|Chu, Chang Chi|
Submitted to: Journal of Chinese Association of Entomologists
Publication Type: Peer Reviewed Journal
Publication Acceptance Date: 4/28/1998
Publication Date: N/A
Citation: Interpretive Summary: The silverleaf whitefly is a pest of vast economic proportions both because of its broad range of host plants and its resistance to pesticides. How it feeds so successfully on his broad range of hosts has been poorly under- stood because we know so little of the basic feeding biology. For example, prior to this work, we did not understand exactly where in the leaf these whiteflies feed, how they find their way to their feeding sites and different varieties and species of hosts affected feeding success. This paper synthesizes and advances our understanding of how these whiteflies and other phloem feeders succeed in exploiting its hosts. By clarifying the feeding process, it gives a basis for plant breeders and genetic engineers to develop varieties that are more resistant to whiteflies. This should lead to economic and environmental benefits from reduced dependence on pesticides and more control by biologically based technologies.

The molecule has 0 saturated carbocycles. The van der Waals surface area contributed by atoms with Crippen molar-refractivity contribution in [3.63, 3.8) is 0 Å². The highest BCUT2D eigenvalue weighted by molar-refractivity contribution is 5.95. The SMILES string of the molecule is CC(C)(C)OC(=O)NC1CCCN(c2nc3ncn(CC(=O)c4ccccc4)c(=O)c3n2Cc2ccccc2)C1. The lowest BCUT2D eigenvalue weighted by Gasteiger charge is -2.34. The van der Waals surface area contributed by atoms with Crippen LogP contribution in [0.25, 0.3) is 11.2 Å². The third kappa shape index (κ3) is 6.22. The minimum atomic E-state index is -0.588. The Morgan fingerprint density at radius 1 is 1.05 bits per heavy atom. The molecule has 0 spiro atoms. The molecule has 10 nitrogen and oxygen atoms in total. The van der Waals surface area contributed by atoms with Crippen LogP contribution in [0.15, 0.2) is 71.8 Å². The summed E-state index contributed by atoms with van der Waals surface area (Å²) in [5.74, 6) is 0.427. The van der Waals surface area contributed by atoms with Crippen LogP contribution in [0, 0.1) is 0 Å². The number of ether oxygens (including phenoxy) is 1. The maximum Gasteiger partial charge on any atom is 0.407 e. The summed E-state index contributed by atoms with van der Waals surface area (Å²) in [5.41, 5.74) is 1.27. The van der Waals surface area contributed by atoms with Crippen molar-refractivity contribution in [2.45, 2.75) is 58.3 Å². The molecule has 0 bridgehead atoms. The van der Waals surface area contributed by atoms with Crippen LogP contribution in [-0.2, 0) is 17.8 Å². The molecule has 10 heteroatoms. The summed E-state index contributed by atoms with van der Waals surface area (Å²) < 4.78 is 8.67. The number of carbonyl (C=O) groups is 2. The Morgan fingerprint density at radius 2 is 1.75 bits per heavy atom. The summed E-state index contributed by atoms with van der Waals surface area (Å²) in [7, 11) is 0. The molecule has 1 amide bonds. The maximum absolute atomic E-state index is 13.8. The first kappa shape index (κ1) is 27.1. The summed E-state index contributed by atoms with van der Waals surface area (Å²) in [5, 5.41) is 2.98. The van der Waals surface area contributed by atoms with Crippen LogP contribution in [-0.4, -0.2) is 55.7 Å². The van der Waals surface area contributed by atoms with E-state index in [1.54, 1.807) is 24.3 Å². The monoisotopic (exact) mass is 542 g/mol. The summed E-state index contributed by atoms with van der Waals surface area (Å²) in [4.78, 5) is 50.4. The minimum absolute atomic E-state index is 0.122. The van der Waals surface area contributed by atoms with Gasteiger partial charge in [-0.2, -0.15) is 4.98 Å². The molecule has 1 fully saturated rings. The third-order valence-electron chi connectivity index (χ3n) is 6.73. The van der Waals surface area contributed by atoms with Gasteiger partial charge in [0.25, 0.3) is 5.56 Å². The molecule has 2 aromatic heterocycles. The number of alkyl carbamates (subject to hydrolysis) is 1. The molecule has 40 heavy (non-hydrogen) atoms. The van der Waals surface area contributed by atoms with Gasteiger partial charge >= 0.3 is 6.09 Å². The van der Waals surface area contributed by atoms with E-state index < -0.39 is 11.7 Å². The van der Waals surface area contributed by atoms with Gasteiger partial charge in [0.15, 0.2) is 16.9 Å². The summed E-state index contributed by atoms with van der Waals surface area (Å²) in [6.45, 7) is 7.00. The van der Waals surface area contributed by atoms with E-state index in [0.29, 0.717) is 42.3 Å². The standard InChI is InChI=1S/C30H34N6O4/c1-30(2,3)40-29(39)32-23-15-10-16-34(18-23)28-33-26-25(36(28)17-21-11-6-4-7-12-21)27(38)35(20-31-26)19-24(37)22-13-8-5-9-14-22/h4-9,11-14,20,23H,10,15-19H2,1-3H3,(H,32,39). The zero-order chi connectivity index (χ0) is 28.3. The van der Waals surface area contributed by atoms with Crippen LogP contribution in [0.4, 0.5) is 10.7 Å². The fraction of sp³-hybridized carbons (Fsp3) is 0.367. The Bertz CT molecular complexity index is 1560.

Technical Abstract: Survival of silverleaf whitefly nymphs requires stylet penetration of the smallest veins in host plant leaves. Elaborate behaviors allow insects to reach such veins. Light and electron microscopy, and cofocal imaging reveal that feeding involves probing of minor veins elements. Surface structures, as lamina trichomes and elongated epidermal cells, serve as guides for crawler to begin its probing. Nymphs use saliva to produce a branched, sleeve-like structure (a salivary sheath) that guides the stylets to veins. Most of the sheath material is extra-cellular and is built in the extensive air space between spongy parenchyma cells. Only a part of the sheaths are found inside cells, that portion being in epideral cells. Nymphs did not penetrate into mesophyll. With sectioning techniques, it appeared that some sheaths led to non-vascular tissue. However, when non-sectioned leaves were stained and cleared so that entire sheaths could be viewed intact, it became apparent that nymphs always made contact with minor veins. Sheaths were up to 140 micrometers long and about 2 micro- meters in diameter at their widest dimensions. Sheaths had the appearance of fused beads. Some sheaths were glued to cell walls and made contiguous contact betwee the plant leaf surface where penetration originated, proceeding all the way to the veins. Some sheaths terminated blindly without reaching a vein, and were invariably sealed. The relative success of B. argentifolii on different host plants is attributable to the geometry of feeding sites in relationship to the availability of minor vein This explains why cuburbit are better hosts than lettuce.